Archive for the ‘Time’ Category
“Ah Carl, while you are not safe I am not safe and now you’re really in the total animal soup of time”: on time from Plato to LatourFebruary 25, 2010
‘Time’ seems to be very important for a (and the 20th century) understanding of modernity, that is: the understanding of the cosmos, society, the self, change and the relation between mind and matter. With Charles Taylor I would like to see, very briefly, how we could understand the history of philosophical thought by conceptualising a certain worldview as a time-designation. Without a doubt this idea is not mine; many philosophers in the 20th century defined modernity by means of ‘modern time’ (and subsequently, the secular by ‘secular time’, religion by ‘eternity’). I first would like to look at Taylor’s remarks on the development of time designations from ancient times until now and after that at Latour’s quite strange idea of time as having a ‘double axis’.
Taylor in his A Secular Age (p. 54 – 61) distinguishes roughly five different understandings of time. (i) In ancient times there exists – in line with the distinction between Ideas and matter – a seperation between the things that happen in time and the Things that are ‘in’ the timeless. According to Platonism with respect to Time, time would be of a necessary character: time exists independent of anything that happens in time. (2) Following Taylor, christianity mainly adopts this view by giving Time the name of ‘eternity’. The big difference is that, giving the character of christianity as a more or less personal relation with God, that what happens in time matters. As Taylor says: ‘God enters into the drama’ (p. 56) This statement is quite uncontroversial since the Crucifixion, sins or rituals happen(ed) in time. With Augustinus the ancient ‘objectivist’ view on time changed into a ‘lived time’ and a full-focus on the present. So up till now we have Time/Eternity in two ways: as Plato’s immobility and as a religious connection between God’s eternity and men’s present duties/faithfulness. Deviating from Taylor for a second, these can be seen as the two kinds of Higher Time in which immanence and transcendence are related (in ancient times as marginal/canonical, in religious times as mutually influenced)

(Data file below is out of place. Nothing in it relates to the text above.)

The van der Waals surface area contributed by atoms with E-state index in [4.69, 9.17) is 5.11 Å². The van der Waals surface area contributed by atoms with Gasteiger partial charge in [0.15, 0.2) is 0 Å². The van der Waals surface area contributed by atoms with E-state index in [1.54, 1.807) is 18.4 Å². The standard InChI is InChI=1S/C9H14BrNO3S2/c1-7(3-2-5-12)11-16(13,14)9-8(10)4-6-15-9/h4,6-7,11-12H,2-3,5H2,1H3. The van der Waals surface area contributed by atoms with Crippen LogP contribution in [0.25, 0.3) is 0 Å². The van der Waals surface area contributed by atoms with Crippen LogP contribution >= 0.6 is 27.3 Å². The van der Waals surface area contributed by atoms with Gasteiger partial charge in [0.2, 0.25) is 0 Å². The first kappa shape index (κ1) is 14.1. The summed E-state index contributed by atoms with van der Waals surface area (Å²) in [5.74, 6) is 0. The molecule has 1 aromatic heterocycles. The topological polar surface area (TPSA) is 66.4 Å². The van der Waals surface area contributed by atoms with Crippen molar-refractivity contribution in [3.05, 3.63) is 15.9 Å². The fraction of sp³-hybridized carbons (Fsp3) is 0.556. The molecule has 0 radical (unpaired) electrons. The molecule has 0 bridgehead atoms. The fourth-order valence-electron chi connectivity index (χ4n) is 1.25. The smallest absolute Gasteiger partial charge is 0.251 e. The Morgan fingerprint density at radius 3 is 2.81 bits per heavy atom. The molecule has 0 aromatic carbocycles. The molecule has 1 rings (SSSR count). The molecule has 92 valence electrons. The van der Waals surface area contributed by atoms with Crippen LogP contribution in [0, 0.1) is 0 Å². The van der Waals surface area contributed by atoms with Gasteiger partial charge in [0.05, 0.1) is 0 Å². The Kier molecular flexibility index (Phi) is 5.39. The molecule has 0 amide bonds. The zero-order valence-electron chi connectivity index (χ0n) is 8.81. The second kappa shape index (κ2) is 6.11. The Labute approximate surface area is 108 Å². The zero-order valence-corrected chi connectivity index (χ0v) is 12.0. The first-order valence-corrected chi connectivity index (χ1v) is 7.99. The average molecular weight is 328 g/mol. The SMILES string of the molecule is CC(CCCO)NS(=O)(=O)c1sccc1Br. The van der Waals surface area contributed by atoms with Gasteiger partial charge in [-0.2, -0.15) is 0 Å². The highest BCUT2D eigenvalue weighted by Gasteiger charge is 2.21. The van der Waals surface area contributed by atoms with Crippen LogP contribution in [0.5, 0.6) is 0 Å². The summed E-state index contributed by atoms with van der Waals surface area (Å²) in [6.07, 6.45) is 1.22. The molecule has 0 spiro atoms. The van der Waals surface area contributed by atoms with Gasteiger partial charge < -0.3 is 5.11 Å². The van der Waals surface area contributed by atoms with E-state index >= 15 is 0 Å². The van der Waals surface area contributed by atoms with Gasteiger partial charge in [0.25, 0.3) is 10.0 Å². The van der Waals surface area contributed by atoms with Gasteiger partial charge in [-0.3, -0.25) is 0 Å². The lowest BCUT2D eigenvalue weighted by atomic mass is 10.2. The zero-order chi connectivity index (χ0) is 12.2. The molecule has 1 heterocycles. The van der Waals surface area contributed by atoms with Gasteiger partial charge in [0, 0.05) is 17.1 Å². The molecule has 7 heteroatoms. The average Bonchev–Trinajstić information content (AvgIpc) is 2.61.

(3) As a ‘modernist’ scientific interpretation we must mention Newton’s absolute time. Following Newton we could imagine time as a big container in which all matter exists, as a sort of holistic, enduring bulk. The important consequence is that time isn’t necessarily vertical anymore, but is that what contains all existence. Absolute time could be seen as a sort of secular God in that sense that all matter exists ‘in it’, but absolute time hasn’t created relative time.
(4) Ofcourse Kant is Newton’s most famous contender (when it comes to the philosophical adoptation of Newton). For Kant time isn’t that in which everything exists, but time must be seen as (together with space) the a priori condition for existence as such. For Kant time is neither empirical nor discursive: it is a metaphysical condition that makes empirical, discursive knowledge possible; it is the a priori condition for both our inner experience as outer phenomena. As Kant states, ‘[time] doesn’t belong to the objects themselves, but only to the subject that perceives them.‘ (Kant, KdrV, p.134) So time doesn’t exist in a Newtonian way, because it always functions as a condition for the objects, insofar as these are being perceived. So: time is presupossed in all (human) experience (perceiving), but not because it is in some way or another inherent in the nature of things apart from the subject’s consciousness: time is an a priori form of inner sense which makes possible the cognition of objects qua appearance. So, comparing it to the two Higher Times: things in time can’t be less real than the timeless, since time exists only as an a priori condition of things as such.